Rutgers New Jersey Agricultural Experiment Station [Water Resources Program]

Water Quality Trading Program

Science/Engineering issues related to Water Quality Trading

It is important to determine the suitability of a pollutant before developing a trading program. Not all pollutants are suitable for trading. Toxic chemicals for example are not suitable for trading. The pollutant should also be easily characterized and measured, so that the effect of trades can be monitored.

Scientific modeling plays a critical role in constructing a water quality trading program. Any trade is based on the expectation that it will improve water quality in the watershed. Comprehensive water quality models can simulate different trading scenarios, and predict their effects on water quality.

Key issues:
• Strengths and weaknesses of the water quality modeling methodology
• Levels of uncertainty in the model and adequate safety factors
• Source dataset and data quality used to generate the model
• Accuracy of the model in quantifying nonpoint source loads
• Ability of model to account for population growth in the watershed
• Ability of model to calculate the effect of geographic location in comparing pollution from different sources: Is the pollution from a source which is closer to the impacted area more significant than the same pollution level discharged from a source farther away?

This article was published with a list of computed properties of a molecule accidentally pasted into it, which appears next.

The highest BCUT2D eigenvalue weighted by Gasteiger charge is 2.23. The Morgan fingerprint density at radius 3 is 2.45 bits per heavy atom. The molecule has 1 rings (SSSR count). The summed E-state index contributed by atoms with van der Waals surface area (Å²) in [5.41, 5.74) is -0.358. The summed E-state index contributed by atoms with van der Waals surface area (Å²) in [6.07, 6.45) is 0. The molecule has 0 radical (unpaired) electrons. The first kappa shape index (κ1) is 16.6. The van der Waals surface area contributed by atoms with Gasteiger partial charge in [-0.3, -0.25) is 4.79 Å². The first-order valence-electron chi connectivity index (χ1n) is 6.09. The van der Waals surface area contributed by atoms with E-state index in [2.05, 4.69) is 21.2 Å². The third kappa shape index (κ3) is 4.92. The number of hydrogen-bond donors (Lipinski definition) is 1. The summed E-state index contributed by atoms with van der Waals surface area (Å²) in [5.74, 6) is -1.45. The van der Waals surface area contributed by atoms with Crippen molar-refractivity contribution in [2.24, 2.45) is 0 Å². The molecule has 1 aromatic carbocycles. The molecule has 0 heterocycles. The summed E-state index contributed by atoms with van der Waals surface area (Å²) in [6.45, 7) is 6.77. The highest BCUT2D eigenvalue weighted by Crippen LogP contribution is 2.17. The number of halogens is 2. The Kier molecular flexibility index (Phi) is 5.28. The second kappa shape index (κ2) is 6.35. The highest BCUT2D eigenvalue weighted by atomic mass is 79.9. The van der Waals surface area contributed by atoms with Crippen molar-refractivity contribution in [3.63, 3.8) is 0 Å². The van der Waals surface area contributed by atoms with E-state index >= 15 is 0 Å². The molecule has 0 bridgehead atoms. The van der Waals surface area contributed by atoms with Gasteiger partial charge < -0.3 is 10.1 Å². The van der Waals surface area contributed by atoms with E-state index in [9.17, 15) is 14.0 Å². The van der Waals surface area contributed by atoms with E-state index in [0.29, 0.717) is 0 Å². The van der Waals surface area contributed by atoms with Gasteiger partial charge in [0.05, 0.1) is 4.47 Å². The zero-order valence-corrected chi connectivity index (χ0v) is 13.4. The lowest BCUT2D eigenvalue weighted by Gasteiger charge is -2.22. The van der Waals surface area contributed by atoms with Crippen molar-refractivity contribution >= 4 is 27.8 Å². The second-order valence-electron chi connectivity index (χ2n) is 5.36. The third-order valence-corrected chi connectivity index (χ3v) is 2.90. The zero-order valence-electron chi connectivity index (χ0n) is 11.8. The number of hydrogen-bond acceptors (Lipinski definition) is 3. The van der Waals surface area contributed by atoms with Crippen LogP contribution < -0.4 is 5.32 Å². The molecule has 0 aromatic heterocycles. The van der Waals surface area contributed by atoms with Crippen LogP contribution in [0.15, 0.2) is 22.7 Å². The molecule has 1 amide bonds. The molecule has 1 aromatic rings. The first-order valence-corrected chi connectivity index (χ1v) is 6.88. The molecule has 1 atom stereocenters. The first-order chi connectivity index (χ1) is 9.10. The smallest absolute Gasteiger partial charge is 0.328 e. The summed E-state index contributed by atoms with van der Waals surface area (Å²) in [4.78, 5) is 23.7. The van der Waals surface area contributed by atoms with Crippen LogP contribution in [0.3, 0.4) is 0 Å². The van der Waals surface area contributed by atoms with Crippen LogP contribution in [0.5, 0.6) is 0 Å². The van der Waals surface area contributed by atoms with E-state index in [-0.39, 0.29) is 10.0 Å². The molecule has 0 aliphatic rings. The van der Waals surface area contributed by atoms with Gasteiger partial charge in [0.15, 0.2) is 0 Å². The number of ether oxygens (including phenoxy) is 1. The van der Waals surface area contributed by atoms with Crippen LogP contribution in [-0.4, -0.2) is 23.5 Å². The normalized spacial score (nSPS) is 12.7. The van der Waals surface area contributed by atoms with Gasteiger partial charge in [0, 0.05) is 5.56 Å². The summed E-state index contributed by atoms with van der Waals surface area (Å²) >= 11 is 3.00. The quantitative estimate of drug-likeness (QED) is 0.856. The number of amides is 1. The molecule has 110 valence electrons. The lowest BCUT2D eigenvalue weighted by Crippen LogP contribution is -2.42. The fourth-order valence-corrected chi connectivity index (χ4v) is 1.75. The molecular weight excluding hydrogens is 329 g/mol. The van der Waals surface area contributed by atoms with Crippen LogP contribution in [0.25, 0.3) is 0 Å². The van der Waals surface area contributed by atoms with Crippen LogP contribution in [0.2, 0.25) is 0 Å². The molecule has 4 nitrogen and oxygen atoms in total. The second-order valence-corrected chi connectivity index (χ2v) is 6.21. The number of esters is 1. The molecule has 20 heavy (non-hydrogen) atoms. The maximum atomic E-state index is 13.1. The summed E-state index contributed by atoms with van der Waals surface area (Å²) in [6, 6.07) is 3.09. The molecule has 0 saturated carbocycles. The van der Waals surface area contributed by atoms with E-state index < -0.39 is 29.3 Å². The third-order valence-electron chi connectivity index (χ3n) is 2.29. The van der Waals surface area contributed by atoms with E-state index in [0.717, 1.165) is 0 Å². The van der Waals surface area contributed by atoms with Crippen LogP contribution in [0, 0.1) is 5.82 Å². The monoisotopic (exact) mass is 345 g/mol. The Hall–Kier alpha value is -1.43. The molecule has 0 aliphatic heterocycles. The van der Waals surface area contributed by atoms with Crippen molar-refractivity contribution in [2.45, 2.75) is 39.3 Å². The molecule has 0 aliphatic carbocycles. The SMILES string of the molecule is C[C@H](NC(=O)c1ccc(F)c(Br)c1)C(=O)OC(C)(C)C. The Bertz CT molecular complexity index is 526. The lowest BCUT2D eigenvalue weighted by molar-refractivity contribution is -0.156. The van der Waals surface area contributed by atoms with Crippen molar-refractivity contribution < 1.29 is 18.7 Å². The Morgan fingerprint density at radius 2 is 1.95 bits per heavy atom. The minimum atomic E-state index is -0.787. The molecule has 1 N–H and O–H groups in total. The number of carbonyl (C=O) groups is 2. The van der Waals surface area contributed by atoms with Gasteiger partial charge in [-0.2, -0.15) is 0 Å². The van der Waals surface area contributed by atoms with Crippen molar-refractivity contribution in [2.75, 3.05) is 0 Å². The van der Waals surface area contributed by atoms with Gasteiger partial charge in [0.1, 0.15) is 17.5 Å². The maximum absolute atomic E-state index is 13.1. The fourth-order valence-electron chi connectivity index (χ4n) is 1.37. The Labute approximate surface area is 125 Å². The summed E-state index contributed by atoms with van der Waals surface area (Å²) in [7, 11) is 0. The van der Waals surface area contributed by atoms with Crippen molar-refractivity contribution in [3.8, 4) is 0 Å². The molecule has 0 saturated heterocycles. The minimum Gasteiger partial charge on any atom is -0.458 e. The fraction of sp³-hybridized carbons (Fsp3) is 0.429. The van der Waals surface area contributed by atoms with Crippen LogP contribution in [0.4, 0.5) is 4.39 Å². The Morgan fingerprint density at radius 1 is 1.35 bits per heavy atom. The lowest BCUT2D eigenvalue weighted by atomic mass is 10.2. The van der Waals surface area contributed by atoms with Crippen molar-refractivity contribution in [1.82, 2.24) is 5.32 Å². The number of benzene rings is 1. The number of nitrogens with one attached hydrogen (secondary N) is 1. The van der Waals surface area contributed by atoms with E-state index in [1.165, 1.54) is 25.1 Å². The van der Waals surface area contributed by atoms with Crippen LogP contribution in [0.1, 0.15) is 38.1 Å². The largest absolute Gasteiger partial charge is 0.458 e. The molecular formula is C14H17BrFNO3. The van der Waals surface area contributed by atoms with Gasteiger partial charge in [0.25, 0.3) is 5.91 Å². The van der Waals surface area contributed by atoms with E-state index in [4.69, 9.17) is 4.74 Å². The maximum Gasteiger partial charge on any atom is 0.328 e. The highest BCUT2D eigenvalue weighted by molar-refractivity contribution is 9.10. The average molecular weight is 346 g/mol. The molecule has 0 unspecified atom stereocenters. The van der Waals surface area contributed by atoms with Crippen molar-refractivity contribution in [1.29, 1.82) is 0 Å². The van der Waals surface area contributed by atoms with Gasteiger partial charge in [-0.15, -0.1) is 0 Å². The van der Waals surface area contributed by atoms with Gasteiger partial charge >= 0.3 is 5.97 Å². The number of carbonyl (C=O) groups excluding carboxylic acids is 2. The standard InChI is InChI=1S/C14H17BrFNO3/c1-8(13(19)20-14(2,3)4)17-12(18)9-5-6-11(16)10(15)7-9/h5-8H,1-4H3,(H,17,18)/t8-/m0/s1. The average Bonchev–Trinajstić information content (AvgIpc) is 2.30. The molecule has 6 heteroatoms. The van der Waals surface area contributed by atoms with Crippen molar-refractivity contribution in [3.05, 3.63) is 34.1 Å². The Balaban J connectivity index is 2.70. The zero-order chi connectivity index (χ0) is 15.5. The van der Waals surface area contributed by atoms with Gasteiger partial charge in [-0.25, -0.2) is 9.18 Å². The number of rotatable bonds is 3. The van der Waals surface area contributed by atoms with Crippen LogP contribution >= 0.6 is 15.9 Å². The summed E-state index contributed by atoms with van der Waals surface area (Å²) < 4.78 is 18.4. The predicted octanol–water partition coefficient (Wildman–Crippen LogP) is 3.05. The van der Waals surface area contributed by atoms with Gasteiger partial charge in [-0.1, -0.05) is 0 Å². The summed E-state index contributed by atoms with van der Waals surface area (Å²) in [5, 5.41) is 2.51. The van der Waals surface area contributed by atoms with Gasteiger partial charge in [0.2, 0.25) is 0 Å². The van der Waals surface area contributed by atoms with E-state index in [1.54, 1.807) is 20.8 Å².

Continuous monitoring of pollutant levels in the target water body helps quantify if a trade has improved water quality. Monitoring also can verify or refute model predictions, and ensure compliance of trading parties with their obligations.

Key issues:
• Data collection parameters and methodology
• Data analysis
• Are other factors causing eutrophic conditions, such as light availability, low flow, stream bottom characteristics, etc.

Avoidance of hot spots
Water quality trading should not result in localized areas of unacceptably high pollutant concentration, or hot spots. When designing the trading program, always consider the pollutant characteristics, watershed conditions, location of trading parties, and type of trades (point or nonpoint).

The EPA recommends the following options:
• Limit the direction of trades – Favor upstream trades over downstream trades
• Impose special limits on dischargers likely to cause hot spots
• Restrict the number of credits that can be used by a discharger

Quantifying the effectiveness of nonpoint source (NPS) controls
This is an ongoing challenge and area of research. It is difficult to quantify with high certainty the effectiveness of both agricultural and non-agricultural best management practices (BMPs), such as riparian buffers or stormwater management methods. However, trading with nonpoint sources cannot function without estimates of their pollutant reductions.

Key issues:
• Measuring NPS pollution
• Quantifying BMP effect on NPS pollutant reduction
• Setting a trading ratio to reflect uncertainty in NPS pollutant reductions


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